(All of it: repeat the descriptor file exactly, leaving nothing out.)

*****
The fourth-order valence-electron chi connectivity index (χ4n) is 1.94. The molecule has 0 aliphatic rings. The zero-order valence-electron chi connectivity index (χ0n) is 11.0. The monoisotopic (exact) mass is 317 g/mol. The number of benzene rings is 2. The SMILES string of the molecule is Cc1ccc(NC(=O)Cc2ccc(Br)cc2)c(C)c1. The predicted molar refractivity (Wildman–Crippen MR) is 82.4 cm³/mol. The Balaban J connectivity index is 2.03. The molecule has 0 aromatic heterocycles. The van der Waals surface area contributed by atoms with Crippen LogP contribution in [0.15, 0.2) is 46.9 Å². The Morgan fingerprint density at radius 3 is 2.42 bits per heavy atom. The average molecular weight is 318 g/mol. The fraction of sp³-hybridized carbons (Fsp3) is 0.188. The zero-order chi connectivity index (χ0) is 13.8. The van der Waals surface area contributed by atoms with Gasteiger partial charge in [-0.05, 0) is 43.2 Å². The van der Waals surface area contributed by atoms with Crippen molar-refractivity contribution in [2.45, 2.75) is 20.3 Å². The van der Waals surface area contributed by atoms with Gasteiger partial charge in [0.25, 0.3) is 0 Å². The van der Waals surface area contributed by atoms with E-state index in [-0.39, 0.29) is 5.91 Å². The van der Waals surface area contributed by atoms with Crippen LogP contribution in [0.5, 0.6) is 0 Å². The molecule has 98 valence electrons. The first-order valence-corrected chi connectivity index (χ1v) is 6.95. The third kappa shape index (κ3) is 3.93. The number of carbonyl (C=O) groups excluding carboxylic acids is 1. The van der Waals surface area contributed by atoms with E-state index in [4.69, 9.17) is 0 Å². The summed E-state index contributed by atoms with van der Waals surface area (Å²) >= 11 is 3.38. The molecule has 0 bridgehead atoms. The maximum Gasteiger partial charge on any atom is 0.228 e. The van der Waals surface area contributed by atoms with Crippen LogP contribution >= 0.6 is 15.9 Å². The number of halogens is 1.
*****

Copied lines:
The fourth-order valence-electron chi connectivity index (χ4n) is 1.94. The molecule has 0 aliphatic rings. The zero-order valence-electron chi connectivity index (χ0n) is 11.0. The monoisotopic (exact) mass is 317 g/mol. The number of benzene rings is 2. The SMILES string of the molecule is Cc1ccc(NC(=O)Cc2ccc(Br)cc2)c(C)c1. The predicted molar refractivity (Wildman–Crippen MR) is 82.4 cm³/mol. The Balaban J connectivity index is 2.03. The molecule has 0 aromatic heterocycles. The van der Waals surface area contributed by atoms with Crippen LogP contribution in [0.15, 0.2) is 46.9 Å². The Morgan fingerprint density at radius 3 is 2.42 bits per heavy atom. The average molecular weight is 318 g/mol. The fraction of sp³-hybridized carbons (Fsp3) is 0.188. The zero-order chi connectivity index (χ0) is 13.8. The van der Waals surface area contributed by atoms with Gasteiger partial charge in [-0.05, 0) is 43.2 Å². The van der Waals surface area contributed by atoms with Crippen molar-refractivity contribution in [2.45, 2.75) is 20.3 Å². The van der Waals surface area contributed by atoms with Gasteiger partial charge in [0.25, 0.3) is 0 Å². The van der Waals surface area contributed by atoms with E-state index in [-0.39, 0.29) is 5.91 Å². The van der Waals surface area contributed by atoms with Crippen LogP contribution in [0.5, 0.6) is 0 Å². The molecule has 98 valence electrons. The first-order valence-corrected chi connectivity index (χ1v) is 6.95. The third kappa shape index (κ3) is 3.93. The number of carbonyl (C=O) groups excluding carboxylic acids is 1. The van der Waals surface area contributed by atoms with E-state index in [4.69, 9.17) is 0 Å². The summed E-state index contributed by atoms with van der Waals surface area (Å²) >= 11 is 3.38. The molecule has 0 bridgehead atoms. The maximum Gasteiger partial charge on any atom is 0.228 e. The van der Waals surface area contributed by atoms with Crippen LogP contribution >= 0.6 is 15.9 Å². The number of halogens is 1.